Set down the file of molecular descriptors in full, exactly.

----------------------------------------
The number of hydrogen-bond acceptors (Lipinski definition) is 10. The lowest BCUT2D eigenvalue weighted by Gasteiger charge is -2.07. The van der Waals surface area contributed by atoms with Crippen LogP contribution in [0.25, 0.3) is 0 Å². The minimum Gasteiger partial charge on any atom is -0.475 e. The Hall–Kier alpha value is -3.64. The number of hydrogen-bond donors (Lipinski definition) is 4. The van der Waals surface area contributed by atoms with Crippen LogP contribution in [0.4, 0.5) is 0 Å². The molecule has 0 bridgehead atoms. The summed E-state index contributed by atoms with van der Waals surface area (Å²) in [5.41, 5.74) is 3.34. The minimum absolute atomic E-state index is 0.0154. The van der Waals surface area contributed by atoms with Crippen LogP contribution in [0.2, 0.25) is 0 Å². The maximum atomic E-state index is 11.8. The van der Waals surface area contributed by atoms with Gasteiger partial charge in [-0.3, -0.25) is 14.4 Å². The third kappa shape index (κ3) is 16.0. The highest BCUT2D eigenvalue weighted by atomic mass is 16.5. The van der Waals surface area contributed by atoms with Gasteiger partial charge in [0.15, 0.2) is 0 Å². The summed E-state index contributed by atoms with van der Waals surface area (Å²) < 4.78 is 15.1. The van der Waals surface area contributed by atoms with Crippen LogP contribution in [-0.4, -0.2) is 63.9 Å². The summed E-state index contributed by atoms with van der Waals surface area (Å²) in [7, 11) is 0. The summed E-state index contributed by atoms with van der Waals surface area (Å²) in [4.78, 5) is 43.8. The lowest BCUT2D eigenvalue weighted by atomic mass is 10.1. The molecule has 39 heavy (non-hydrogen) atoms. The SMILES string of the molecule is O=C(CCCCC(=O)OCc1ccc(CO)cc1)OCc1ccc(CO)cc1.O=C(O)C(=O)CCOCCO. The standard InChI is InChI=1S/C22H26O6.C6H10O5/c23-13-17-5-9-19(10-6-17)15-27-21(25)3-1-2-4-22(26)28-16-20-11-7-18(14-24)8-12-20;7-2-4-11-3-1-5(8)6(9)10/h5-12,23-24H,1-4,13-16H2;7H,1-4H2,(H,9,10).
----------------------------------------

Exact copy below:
The number of hydrogen-bond acceptors (Lipinski definition) is 10. The lowest BCUT2D eigenvalue weighted by Gasteiger charge is -2.07. The van der Waals surface area contributed by atoms with Crippen LogP contribution in [0.25, 0.3) is 0 Å². The minimum Gasteiger partial charge on any atom is -0.475 e. The Hall–Kier alpha value is -3.64. The number of hydrogen-bond donors (Lipinski definition) is 4. The van der Waals surface area contributed by atoms with Crippen LogP contribution in [0.4, 0.5) is 0 Å². The molecule has 0 bridgehead atoms. The summed E-state index contributed by atoms with van der Waals surface area (Å²) in [5.41, 5.74) is 3.34. The minimum absolute atomic E-state index is 0.0154. The van der Waals surface area contributed by atoms with Crippen LogP contribution in [0.2, 0.25) is 0 Å². The maximum atomic E-state index is 11.8. The van der Waals surface area contributed by atoms with Gasteiger partial charge in [-0.3, -0.25) is 14.4 Å². The third kappa shape index (κ3) is 16.0. The highest BCUT2D eigenvalue weighted by atomic mass is 16.5. The van der Waals surface area contributed by atoms with Gasteiger partial charge in [0.15, 0.2) is 0 Å². The summed E-state index contributed by atoms with van der Waals surface area (Å²) < 4.78 is 15.1. The van der Waals surface area contributed by atoms with Crippen LogP contribution in [-0.4, -0.2) is 63.9 Å². The summed E-state index contributed by atoms with van der Waals surface area (Å²) in [7, 11) is 0. The summed E-state index contributed by atoms with van der Waals surface area (Å²) in [4.78, 5) is 43.8. The lowest BCUT2D eigenvalue weighted by atomic mass is 10.1. The molecule has 39 heavy (non-hydrogen) atoms. The SMILES string of the molecule is O=C(CCCCC(=O)OCc1ccc(CO)cc1)OCc1ccc(CO)cc1.O=C(O)C(=O)CCOCCO. The standard InChI is InChI=1S/C22H26O6.C6H10O5/c23-13-17-5-9-19(10-6-17)15-27-21(25)3-1-2-4-22(26)28-16-20-11-7-18(14-24)8-12-20;7-2-4-11-3-1-5(8)6(9)10/h5-12,23-24H,1-4,13-16H2;7H,1-4H2,(H,9,10).